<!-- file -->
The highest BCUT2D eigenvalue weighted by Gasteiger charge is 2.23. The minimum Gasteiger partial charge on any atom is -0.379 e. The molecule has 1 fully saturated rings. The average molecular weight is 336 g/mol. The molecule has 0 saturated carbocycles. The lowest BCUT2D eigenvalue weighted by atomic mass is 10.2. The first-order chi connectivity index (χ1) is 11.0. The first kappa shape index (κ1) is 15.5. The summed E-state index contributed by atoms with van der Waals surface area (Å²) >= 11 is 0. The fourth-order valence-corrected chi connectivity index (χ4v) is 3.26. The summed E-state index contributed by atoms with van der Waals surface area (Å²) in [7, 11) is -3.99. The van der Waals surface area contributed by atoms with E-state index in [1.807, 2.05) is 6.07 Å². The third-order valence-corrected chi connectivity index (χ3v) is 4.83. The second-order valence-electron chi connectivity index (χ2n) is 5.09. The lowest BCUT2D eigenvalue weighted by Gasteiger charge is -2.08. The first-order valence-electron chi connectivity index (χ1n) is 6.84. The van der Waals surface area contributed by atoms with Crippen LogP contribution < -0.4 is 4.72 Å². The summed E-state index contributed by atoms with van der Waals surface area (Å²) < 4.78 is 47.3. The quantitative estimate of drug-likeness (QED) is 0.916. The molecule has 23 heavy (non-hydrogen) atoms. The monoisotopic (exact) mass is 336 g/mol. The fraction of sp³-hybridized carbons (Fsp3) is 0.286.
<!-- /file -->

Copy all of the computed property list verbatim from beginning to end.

The highest BCUT2D eigenvalue weighted by Gasteiger charge is 2.23. The minimum Gasteiger partial charge on any atom is -0.379 e. The molecule has 1 fully saturated rings. The average molecular weight is 336 g/mol. The molecule has 0 saturated carbocycles. The lowest BCUT2D eigenvalue weighted by atomic mass is 10.2. The first-order chi connectivity index (χ1) is 11.0. The first kappa shape index (κ1) is 15.5. The summed E-state index contributed by atoms with van der Waals surface area (Å²) >= 11 is 0. The fourth-order valence-corrected chi connectivity index (χ4v) is 3.26. The summed E-state index contributed by atoms with van der Waals surface area (Å²) in [7, 11) is -3.99. The van der Waals surface area contributed by atoms with E-state index in [1.807, 2.05) is 6.07 Å². The third-order valence-corrected chi connectivity index (χ3v) is 4.83. The second-order valence-electron chi connectivity index (χ2n) is 5.09. The lowest BCUT2D eigenvalue weighted by Gasteiger charge is -2.08. The first-order valence-electron chi connectivity index (χ1n) is 6.84. The van der Waals surface area contributed by atoms with Crippen LogP contribution < -0.4 is 4.72 Å². The summed E-state index contributed by atoms with van der Waals surface area (Å²) < 4.78 is 47.3. The quantitative estimate of drug-likeness (QED) is 0.916. The molecule has 23 heavy (non-hydrogen) atoms. The monoisotopic (exact) mass is 336 g/mol. The fraction of sp³-hybridized carbons (Fsp3) is 0.286.